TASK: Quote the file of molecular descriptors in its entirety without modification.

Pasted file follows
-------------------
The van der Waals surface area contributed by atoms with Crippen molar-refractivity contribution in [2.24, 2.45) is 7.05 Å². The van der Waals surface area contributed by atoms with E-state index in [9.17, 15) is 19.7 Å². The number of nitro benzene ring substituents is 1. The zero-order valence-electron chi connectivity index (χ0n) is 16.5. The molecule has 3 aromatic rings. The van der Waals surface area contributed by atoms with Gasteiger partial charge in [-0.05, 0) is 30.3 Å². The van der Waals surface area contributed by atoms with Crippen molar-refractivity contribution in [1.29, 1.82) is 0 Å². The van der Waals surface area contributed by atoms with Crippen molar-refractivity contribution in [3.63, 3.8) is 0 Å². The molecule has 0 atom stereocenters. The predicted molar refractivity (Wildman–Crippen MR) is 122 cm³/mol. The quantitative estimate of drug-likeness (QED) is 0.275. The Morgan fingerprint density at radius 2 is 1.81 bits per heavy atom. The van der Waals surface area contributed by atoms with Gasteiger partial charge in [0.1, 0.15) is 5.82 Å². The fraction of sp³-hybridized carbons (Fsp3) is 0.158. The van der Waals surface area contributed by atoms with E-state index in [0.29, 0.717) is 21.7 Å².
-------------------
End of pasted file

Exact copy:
The van der Waals surface area contributed by atoms with Crippen molar-refractivity contribution in [2.24, 2.45) is 7.05 Å². The van der Waals surface area contributed by atoms with E-state index in [9.17, 15) is 19.7 Å². The number of nitro benzene ring substituents is 1. The zero-order valence-electron chi connectivity index (χ0n) is 16.5. The molecule has 3 aromatic rings. The van der Waals surface area contributed by atoms with Gasteiger partial charge in [-0.05, 0) is 30.3 Å². The van der Waals surface area contributed by atoms with Crippen molar-refractivity contribution in [1.29, 1.82) is 0 Å². The van der Waals surface area contributed by atoms with Crippen molar-refractivity contribution in [3.63, 3.8) is 0 Å². The molecule has 0 atom stereocenters. The predicted molar refractivity (Wildman–Crippen MR) is 122 cm³/mol. The quantitative estimate of drug-likeness (QED) is 0.275. The Morgan fingerprint density at radius 2 is 1.81 bits per heavy atom. The van der Waals surface area contributed by atoms with Gasteiger partial charge in [0.1, 0.15) is 5.82 Å². The fraction of sp³-hybridized carbons (Fsp3) is 0.158. The van der Waals surface area contributed by atoms with E-state index in [0.29, 0.717) is 21.7 Å².